At the origin, the chromatographic analysis has been developed as a direct method, allowing the separation, the quantification and the identification of the components of a complex mix. This was achieved, in particular, thanks to the works of James and Martin (1956) with the development of the gas/liquid partition chromatography.
Soon after their discovery, the same authors have proposed to use this technique to determine the thermodynamic properties of a melted polymer impregnated on a finely divided solid (powder). This is the founding idea of the principle of inverse gas chromatography today called IGC.
Inverse Chromatography is designed to mesure physicochemical properties of materials and surfaces.
The above figure illustrates the fundamental difference between classical GC and IGC. The two analytical methods are distinguished by the object of the study: on the left, the blend to analyse, on the right, the solid contained into the column.
In order to perform such determinations, the role of the mobile and of the stationary phase are inversed. Here it is the stationary phase that is analysed. This implies to fill a column with the material to be characterized.
The filling of the chromatographic column
Hence, the first step of an IGC analysis is the filling of the column with the solid of interest. This is also the first critical point. The technique to fill columns with ideal powders having monodisperse granular size, i.e. similar to standard chromatographic stationary phase like Chromosorb®, is well known.
But, Inverse Chromatography often deals with very divided solids, having a mean particle diameter of few microns (fillers for polymers like talc, silica or carbon black) or with fibres (textile fibres or hairs, for example).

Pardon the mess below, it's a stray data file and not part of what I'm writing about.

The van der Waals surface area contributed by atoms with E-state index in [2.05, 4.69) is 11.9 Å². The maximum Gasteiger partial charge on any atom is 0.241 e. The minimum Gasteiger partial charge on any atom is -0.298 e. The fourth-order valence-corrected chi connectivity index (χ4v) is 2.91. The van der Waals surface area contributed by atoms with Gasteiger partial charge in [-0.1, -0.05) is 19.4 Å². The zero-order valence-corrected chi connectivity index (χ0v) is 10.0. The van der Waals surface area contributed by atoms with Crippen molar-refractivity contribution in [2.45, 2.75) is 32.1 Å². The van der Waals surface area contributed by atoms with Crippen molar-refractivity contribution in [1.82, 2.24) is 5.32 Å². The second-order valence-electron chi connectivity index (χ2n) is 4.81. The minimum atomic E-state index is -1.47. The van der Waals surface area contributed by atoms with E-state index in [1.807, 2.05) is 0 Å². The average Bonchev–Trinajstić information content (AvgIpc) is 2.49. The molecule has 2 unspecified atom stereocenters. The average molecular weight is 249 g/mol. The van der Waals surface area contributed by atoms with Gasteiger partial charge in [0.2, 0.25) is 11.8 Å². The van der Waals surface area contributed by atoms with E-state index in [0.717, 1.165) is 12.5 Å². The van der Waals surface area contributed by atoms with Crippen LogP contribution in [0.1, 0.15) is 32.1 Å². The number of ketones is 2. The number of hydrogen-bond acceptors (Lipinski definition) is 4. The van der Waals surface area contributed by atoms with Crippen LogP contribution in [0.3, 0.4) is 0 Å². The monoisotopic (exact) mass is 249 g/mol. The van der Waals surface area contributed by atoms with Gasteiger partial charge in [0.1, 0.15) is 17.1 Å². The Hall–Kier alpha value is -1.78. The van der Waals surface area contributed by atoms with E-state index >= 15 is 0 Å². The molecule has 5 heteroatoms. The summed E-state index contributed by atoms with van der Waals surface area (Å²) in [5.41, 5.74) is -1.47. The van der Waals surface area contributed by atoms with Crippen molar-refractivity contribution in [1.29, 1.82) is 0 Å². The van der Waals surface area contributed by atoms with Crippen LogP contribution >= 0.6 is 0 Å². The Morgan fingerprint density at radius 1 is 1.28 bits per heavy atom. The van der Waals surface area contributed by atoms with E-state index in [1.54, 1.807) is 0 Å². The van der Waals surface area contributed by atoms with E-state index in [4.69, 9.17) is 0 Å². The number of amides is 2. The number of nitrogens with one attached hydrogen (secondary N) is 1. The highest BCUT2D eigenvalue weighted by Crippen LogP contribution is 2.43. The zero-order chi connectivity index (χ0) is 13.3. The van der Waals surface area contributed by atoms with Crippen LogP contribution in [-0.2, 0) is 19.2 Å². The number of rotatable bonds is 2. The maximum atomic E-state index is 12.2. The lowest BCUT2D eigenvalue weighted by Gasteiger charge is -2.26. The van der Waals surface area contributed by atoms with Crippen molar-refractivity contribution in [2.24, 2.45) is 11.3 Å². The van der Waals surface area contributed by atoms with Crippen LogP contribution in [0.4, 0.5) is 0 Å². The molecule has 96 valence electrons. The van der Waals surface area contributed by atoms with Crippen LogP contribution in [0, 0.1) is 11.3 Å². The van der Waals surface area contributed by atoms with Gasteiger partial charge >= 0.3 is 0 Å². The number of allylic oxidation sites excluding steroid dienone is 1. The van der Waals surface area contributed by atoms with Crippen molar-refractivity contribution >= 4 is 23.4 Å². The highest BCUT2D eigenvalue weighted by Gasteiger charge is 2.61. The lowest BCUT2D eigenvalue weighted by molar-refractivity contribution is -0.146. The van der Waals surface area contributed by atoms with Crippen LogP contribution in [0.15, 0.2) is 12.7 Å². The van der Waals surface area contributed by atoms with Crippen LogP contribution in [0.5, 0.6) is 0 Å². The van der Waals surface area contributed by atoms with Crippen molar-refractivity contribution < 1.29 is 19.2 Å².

Of course, each type of solid is a particular case, requiring an adapted filling protocol. Our experience, acquired through thousands analyses, allows us to find quickly a satisfactory protocol, which respects the surface state of the analysed solid.
The Inverse Chromatography Techniques
The Inverse Chromatography Techniques could be shared into two groups depending on the applied mobile phase. Indeed, the latter can be liquid or gaseous. If the mobile phase is liquid (solvent), we are performing Inverse Liquid Chromatography (ILC). When using a gaseous carrier phase, the technique is called Inverse Gas Chromatography (IGC).
The ILC or IGC measurements are realized by injecting chosen and known molecules, called molecular probes, in order to get chromatograms. Obviously, the measured retention times, as well as the shape of the obtained peaks, are depending on the interactions occurring between the molecular probes and the investigated material (stationary phase). Therefore, the exploitation of measured retention times and/or of the shape of the chromatograms gives access to numerous physicochemical properties of the analysed materials.
The IGC is the most common Inverse Chromatography technique. Two IGC methods exist depending on the injected molecular probe amounts:
- The IGC at infinite dilution (IGC-ID) method is so called because very low amounts of molecular probes are injected. In such situation, the interactions between the molecular probes are negligible and the retention time is only depending on the interactions occurring with the investigated stationary phase. IGC-ID is applied to characterise the properties of solid surfaces but also to determine transition temperatures and characterize liquids (ex. molten polymers) for the determination of solubility parameters.
- The IGC at finite concentration (IGC-FC) method consists of injecting a more important molecular probe amount. The reached surface coverage ratios are close to the monolayer or even higher. This method is applied mainly in gas/solid chromatography with the goal to determine desorption isotherms, specific surface area and measuring the surface heterogeneity.
The Inverse Chromatography techniques are powerful tools for the R&D departments and Quality control. The application fields are wide and numerous physicochemical properties are measurable.
Inverse Chromatography measures the interaction potential of the materials and of their surfaces.
But, the more important point is that Inverse Chromatography measures the interaction ability of the investigated materials. In that way, these techniques are complementary to spectroscopy and microscopy. Spectroscopy informs about the chemical composition, Microscopy informs about the surface texture and the morphology. Inverse Chromatography delivers how chemistry and morphology act together on the interaction potential and the physicochemical properties of the material.